The 6 member SMSF rule - Should it be used?
Following the safe passage of the Treasury Laws Amendment (Self Managed Superannuation Funds) Bill 2020, SMSFs and small APRA funds can have up to six members from 1 July 2021.
Before you go adding additional members into your SMSFs and small APRA funds there are a numbers of factors to consider.
There are definitely benefits to expanding out the membership of an SMSF.
For a start, it means there is a bigger pool of assets to invest. That can mean:
- Cost savings (economies of scale for fixed fees such as administration);
- Investment opportunities that require scale (e.g. accessing wholesale managed funds, buying large assets like property etc);
- The ability to diversify more; and
- Increased ability to take steps like set up an LRBA (because the risks of not being able to cover borrowing costs are lower if there are more members making contributions).
It also means there is a bigger pool of people to run the fund:
- Work can be shared;
- Potentially more expertise is available within the trustee group; and
- Some of the members moving overseas from time to time might not require any change in the trustee structure when it comes to ensuring central management and control remains in Australia. This can be particularly beneficial where those moving overseas don’t actually want to step down as trustees as they wish to remain actively engaged in their fund.
Often parents talk about sharing an SMSF with their children as being a way of passing on their own learnings about investing and engaging with superannuation laws. The fact that everyone is in the same SMSF together means it’s no longer theory and advice, it’s reality.
And finally, some families – particularly as the parents age – manage at least some of their wealth together as part of preparing for an inevitable intergenerational transfer. All belonging to the same SMSF just makes that a little simpler.
Of course there are the usual downsides that are always relevant when anyone new joins an SMSF:
- Will it change the power dynamic in the fund? SMSFs are trusts and so it goes without saying that all trustees (or directors of the corporate trustee) must act in the best interests of all members. In theory, then, it doesn’t matter whether the people who have most of the money also have the majority of “votes” when it comes to decision making about the fund. But obviously that is only ever put to the test when something goes so badly awry that courts are involved.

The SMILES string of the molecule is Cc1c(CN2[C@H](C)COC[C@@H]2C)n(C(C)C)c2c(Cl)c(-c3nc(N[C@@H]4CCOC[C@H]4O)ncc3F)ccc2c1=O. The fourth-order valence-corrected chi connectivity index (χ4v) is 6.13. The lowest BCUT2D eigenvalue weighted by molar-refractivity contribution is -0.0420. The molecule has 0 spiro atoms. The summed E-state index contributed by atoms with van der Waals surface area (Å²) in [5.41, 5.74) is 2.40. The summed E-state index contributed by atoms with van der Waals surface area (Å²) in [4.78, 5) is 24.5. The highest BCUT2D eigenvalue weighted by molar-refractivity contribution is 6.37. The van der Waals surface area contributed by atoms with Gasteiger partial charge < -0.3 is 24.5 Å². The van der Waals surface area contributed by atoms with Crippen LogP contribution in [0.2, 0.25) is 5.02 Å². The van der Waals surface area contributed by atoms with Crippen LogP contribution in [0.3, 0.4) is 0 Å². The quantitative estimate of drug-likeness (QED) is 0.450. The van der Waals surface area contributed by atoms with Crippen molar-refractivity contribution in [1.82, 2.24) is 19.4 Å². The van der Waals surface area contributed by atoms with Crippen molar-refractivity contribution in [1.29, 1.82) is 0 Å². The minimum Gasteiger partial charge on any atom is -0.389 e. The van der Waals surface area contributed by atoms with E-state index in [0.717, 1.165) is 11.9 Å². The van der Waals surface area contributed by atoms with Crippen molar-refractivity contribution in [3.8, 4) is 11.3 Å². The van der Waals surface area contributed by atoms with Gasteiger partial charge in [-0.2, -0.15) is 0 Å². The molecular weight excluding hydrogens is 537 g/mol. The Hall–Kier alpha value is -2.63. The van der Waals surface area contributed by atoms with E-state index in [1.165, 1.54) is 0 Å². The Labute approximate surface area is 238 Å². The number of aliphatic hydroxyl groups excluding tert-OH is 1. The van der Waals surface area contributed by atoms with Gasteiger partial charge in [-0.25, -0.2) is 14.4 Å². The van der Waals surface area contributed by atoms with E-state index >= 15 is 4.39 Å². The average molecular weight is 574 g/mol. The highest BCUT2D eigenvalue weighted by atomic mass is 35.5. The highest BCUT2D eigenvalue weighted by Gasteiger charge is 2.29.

- Simply having a larger number of people involved probably elevates the importance of solutions for those times when relationships sour. For example, in a fund that only has two members who are a couple, it’s really only necessary to be able to deal with the breakdown of their relationship. A larger fund should probably mean more emphasis is placed on circuit breakers like dispute resolution processes and even perhaps an exit plan.
- If different members have very different risk profiles, cash flow and retirement timeframes, will they want different investment strategies? If so, will that additional complexity actually undermine the cost savings associated with having more members in one fund?
But there are also some that are quite specific for SMSFs with more than four members:
- The ATO isn’t quite ready yet! This legislation appeared to be going nowhere for a really long time and then all of a sudden it was passed just before the end of the financial year. You will find that a lot of online forms won’t allow 5 or 6 members. While there will always be manual workarounds, it might be worthwhile waiting to make sure that rollovers and contributions aren’t held up unnecessarily,
- The fund will likely need a corporate trustee. While we think corporate trustees are a good idea anyway for a host of reasons, they are actually the only solution in many six member funds as most state laws governing trusts only allow a maximum of four individual trustees.
- More people will need to sign documents and that just becomes administratively challenging. It’s good practice to have all directors sign some documents – and that means 6 people. At the very least most documents (eg financial statements) will need to be signed by at least half of the directors which means 3 people for a 5 or 6 member fund.
Please don't hesitate to contact our office should you have any queries or concerns.
The Money Edge | Bundaberg